# Kurtosis

Kurtosis is a measure of the return distribution. In a similar way to the concept of skewness, kurtosis is a descriptor of the shape of a return distribution. There are various interpretations of kurtosis, and of how particular measures should be interpreted; these are primarily peakedness (width of peak), tail weight, and lack of shoulders (distribution primarily peak and tails, not in between).The Kurtosis Technical Analysis lookup allows you to check this and other technical indicators across multiple equities. You can select from a set of available technical indicators by clicking on the link to the right. Please note, not all equities are covered by this module due to inconsistencies in global equity categorizations and data normalization technicques. Please check also Equity Screeners to view more equity screening tools
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Kurtosis is a measure of the return distribution. In a similar way to the concept of skewness, kurtosis is a descriptor of the shape of a return distribution. There are various interpretations of kurtosis, and of how particular measures should be interpreted; these are primarily peakedness (width of peak), tail weight, and lack of shoulders (distribution primarily peak and tails, not in between).

## Kurtosis  = 4PM STD4

A high kurtosis typically shows a distribution of returns with fat tails, whereas a low kurtosis portrays a distribution with skinny tails or a distribution concentrated toward the mean.

## Kurtosis In A Nutshell

Data is usually distributed normally which means if you take a visual depiction of the data it would look like a bell shaped curve. If looking at statistics, a normal distribution is desired because this will give you best opportunity to find where standard deviations are along with other measures depending on the data.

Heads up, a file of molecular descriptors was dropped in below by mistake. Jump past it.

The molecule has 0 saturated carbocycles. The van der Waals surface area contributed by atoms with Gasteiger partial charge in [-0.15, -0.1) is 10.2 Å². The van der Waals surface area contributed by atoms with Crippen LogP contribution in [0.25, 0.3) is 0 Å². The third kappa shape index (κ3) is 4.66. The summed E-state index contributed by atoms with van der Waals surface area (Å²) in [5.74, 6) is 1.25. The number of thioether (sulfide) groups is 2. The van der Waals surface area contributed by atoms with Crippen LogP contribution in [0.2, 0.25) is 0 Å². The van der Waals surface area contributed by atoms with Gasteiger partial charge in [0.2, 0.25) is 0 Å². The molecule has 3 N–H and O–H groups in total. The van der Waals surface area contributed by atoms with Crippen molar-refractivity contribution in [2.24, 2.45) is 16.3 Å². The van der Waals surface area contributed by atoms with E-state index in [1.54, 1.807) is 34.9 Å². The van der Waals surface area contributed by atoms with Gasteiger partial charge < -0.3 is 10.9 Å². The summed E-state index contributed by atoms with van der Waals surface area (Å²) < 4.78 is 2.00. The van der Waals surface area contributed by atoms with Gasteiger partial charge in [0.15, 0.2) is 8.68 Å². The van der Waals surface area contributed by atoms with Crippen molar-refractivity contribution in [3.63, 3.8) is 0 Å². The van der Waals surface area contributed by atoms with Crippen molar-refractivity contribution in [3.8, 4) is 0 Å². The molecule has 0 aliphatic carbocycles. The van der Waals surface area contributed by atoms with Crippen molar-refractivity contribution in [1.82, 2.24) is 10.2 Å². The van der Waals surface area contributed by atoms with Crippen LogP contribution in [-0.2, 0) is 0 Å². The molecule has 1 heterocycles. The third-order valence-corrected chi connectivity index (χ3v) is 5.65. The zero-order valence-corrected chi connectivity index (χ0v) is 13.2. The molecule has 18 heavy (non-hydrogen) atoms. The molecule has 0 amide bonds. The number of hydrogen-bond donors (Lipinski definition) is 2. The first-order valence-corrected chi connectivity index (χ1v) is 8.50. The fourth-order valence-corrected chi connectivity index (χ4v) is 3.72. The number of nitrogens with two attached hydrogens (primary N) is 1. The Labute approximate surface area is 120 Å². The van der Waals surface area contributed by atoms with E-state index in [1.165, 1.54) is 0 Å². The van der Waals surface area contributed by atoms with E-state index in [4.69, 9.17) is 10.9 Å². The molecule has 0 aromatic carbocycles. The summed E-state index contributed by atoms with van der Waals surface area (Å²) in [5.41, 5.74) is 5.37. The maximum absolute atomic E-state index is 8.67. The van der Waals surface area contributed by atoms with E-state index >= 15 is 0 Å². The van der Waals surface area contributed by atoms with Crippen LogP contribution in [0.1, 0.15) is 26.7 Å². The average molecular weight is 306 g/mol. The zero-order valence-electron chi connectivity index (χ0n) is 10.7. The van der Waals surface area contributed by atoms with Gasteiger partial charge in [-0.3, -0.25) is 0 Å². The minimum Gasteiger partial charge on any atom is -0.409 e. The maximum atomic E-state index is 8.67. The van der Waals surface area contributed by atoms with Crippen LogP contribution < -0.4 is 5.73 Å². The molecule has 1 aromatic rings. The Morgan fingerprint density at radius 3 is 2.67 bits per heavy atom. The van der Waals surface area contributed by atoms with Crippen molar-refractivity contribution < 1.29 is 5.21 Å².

When looking at data, it is important to understand how it is laid out and if everything seems appropriate. Skewness and distribution of data around the mean is key and Kurtosis helps with measuring that.

## Closer Look at Kurtosis

There are a few different kinds of Kurtosis, so let us start with Leptokurtic. Visually, this is when the bell shape is skinny and tall compared to a normal bell curve distribution. What this can indicate is that the data is really close together and data falls off drastically sooner in relation to the mean.

Secondly there is Mesokurtic, and this appears with a fatter and shorter bell curve, indicate the data may be spread out further. Standard deviations and other statistical data will be different but that does not mean it will be incorrect.

Lastly, there is Platykurtic, which means the bell in the middle is really evened out and that could indicate data is further dispersed than all the other variations. However, just like the others, this does not mean it is positively or negatively affecting the research.

With Kurtosis, it allows people to view data and the skewness and begin taking it apart. Be sure to fully understand the statistical data and what you are searching for because it will vary between each investor and trader. Take a look through Macroaxis as well as other Internet articles as this may not be for all investors. Test it out on a demo account and see if it fits your current investing style. Kurtosis has been around for quite some time and will continue to be a tool in the toolbox of finance.